So if, in our original Cartesianish argument we had an antecedent that took an object of experience qua known (i.e. dreamed) then, in the consequent, we have to speak of those objects as they are in thought as opposed to speaking of how they are in reality.

Said another way, the original argument amounts to this:

To the extent that the objects of experience are taken qua known, they are not taken qua real.

Possibly they can be taken entirely as known.

So possibly they need not be taken as real.

But, in Aristotelian terms, all the logic of the conditional demands is that that everything taken in one mode is not taken in another, but this is the very reason why we can’t just replace the mode of being with the mode of thought. The mode of being can be spoken of as “non-thought” but this is to speak about it under a qualification and not simpliciter.

Moral violence and liberal regimes

It’s characteristically and perhaps even definitively liberal to ground civil authority on consent, even though such authority is characteristically and probably definitively the power to force someone morally against his consent. Authority morally coerces and so is morally violent, whereas liberal thought tends to see moral violence as contradictory, with one absolutely essential exception, sc. the revolutionary violence that removes the given and traditional structural violence of kings, the Church, bourgeois, anti-revolutionary wreckers, oppressive Jews, white racists, etc. Thus, after one eliminates this oppressive superstructure, he loses justification for moral violence and so loses authority. After all, we’re all equal now! This is arguably the whole idea of liberalism: once one eliminates the inherently violent superstructure, then moral violence or the just power to coerce against consent no longer has justification, and citizens live entirely according to their nature as, well, those who can never be morally forced by another against their consent.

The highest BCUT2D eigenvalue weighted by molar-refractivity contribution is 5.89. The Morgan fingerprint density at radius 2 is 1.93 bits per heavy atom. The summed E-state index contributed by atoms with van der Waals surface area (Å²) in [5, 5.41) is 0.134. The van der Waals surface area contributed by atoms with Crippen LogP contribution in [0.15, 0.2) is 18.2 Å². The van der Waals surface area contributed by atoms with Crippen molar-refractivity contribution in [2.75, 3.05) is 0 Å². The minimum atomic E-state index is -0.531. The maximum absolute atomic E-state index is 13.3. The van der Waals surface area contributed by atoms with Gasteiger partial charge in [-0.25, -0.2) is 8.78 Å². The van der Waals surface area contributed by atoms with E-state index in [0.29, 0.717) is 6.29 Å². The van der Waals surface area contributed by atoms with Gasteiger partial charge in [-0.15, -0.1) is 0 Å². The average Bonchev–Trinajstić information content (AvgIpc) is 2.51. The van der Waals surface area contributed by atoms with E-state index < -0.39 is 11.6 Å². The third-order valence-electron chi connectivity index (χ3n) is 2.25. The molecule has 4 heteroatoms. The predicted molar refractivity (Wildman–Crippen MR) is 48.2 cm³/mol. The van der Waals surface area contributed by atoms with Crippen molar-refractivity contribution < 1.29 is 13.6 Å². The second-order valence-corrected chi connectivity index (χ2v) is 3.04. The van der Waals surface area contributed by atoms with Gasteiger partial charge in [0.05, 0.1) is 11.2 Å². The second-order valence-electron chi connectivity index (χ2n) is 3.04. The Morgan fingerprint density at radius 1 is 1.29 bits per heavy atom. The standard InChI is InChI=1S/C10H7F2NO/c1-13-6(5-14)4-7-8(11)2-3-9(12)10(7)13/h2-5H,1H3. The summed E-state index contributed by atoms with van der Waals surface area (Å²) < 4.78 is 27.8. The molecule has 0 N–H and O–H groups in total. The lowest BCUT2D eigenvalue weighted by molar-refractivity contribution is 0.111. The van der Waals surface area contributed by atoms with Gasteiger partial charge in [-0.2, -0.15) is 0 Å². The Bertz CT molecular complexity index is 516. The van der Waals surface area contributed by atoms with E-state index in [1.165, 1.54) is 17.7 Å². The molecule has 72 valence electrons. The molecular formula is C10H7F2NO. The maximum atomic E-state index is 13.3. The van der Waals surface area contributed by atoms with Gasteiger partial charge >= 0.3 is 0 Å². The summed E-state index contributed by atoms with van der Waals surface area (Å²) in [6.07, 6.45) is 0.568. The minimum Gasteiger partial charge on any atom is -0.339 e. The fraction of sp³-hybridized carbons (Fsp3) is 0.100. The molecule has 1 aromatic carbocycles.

So while the liberal tradition has a thrilling and obvious justification for violence done to create or establish a regime, it struggles to account for what place just coercion has within it. The existence of liberal governments with police and courts, for example, is a puzzle, and as these organizations are nothing but law enforcement the puzzle spills over into the notion of law itself. Writing a law, after all, is pretty clear evidence that one has coercive power – but why? Isn’t liberal control ipso facto proof that the structures of oppression were eliminated?